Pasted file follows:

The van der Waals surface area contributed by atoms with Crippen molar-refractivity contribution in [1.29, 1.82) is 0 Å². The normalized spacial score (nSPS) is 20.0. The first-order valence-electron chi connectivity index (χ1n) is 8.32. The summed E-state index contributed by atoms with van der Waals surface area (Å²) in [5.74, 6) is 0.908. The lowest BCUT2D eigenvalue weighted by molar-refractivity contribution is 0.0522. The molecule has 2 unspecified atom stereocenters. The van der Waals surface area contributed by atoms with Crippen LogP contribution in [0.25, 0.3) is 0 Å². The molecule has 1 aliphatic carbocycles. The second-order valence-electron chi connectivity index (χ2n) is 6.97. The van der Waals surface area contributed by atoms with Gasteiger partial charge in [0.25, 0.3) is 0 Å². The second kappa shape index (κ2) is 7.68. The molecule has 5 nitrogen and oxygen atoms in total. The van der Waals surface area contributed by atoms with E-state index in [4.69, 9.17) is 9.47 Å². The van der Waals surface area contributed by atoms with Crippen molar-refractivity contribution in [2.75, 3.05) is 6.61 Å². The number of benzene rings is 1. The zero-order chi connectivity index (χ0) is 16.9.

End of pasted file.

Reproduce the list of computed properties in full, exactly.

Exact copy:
The van der Waals surface area contributed by atoms with Crippen molar-refractivity contribution in [1.29, 1.82) is 0 Å². The normalized spacial score (nSPS) is 20.0. The first-order valence-electron chi connectivity index (χ1n) is 8.32. The summed E-state index contributed by atoms with van der Waals surface area (Å²) in [5.74, 6) is 0.908. The lowest BCUT2D eigenvalue weighted by molar-refractivity contribution is 0.0522. The molecule has 2 unspecified atom stereocenters. The van der Waals surface area contributed by atoms with Crippen LogP contribution in [0.25, 0.3) is 0 Å². The molecule has 1 aliphatic carbocycles. The second-order valence-electron chi connectivity index (χ2n) is 6.97. The van der Waals surface area contributed by atoms with Gasteiger partial charge in [0.25, 0.3) is 0 Å². The second kappa shape index (κ2) is 7.68. The molecule has 5 nitrogen and oxygen atoms in total. The van der Waals surface area contributed by atoms with E-state index in [4.69, 9.17) is 9.47 Å². The van der Waals surface area contributed by atoms with Crippen molar-refractivity contribution in [2.75, 3.05) is 6.61 Å². The number of benzene rings is 1. The zero-order chi connectivity index (χ0) is 16.9.